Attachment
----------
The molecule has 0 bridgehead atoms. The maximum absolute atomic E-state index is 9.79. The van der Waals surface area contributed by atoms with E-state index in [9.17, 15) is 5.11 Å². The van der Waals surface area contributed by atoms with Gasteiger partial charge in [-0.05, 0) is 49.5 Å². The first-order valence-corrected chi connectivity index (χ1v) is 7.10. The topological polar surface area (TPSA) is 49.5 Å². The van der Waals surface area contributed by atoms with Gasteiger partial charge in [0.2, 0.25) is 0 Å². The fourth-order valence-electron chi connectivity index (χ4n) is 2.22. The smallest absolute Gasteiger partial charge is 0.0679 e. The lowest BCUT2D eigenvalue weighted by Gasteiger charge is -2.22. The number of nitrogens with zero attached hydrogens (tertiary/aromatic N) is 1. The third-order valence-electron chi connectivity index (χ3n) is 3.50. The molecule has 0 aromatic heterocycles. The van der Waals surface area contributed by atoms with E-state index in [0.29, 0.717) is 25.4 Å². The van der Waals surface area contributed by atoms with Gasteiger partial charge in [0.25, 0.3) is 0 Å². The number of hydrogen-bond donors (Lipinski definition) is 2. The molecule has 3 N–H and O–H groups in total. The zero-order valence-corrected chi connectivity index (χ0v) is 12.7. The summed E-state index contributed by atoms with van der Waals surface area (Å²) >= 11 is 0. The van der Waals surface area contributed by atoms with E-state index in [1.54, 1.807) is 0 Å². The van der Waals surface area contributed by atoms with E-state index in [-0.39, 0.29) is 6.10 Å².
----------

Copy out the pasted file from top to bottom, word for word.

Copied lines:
The molecule has 0 bridgehead atoms. The maximum absolute atomic E-state index is 9.79. The van der Waals surface area contributed by atoms with E-state index in [9.17, 15) is 5.11 Å². The van der Waals surface area contributed by atoms with Gasteiger partial charge in [-0.05, 0) is 49.5 Å². The first-order valence-corrected chi connectivity index (χ1v) is 7.10. The topological polar surface area (TPSA) is 49.5 Å². The van der Waals surface area contributed by atoms with Gasteiger partial charge in [0.2, 0.25) is 0 Å². The fourth-order valence-electron chi connectivity index (χ4n) is 2.22. The smallest absolute Gasteiger partial charge is 0.0679 e. The lowest BCUT2D eigenvalue weighted by Gasteiger charge is -2.22. The number of nitrogens with zero attached hydrogens (tertiary/aromatic N) is 1. The third-order valence-electron chi connectivity index (χ3n) is 3.50. The molecule has 0 aromatic heterocycles. The van der Waals surface area contributed by atoms with E-state index in [0.29, 0.717) is 25.4 Å². The van der Waals surface area contributed by atoms with Gasteiger partial charge in [0.25, 0.3) is 0 Å². The number of hydrogen-bond donors (Lipinski definition) is 2. The molecule has 3 N–H and O–H groups in total. The zero-order valence-corrected chi connectivity index (χ0v) is 12.7. The summed E-state index contributed by atoms with van der Waals surface area (Å²) >= 11 is 0. The van der Waals surface area contributed by atoms with E-state index in [1.54, 1.807) is 0 Å². The van der Waals surface area contributed by atoms with E-state index in [-0.39, 0.29) is 6.10 Å².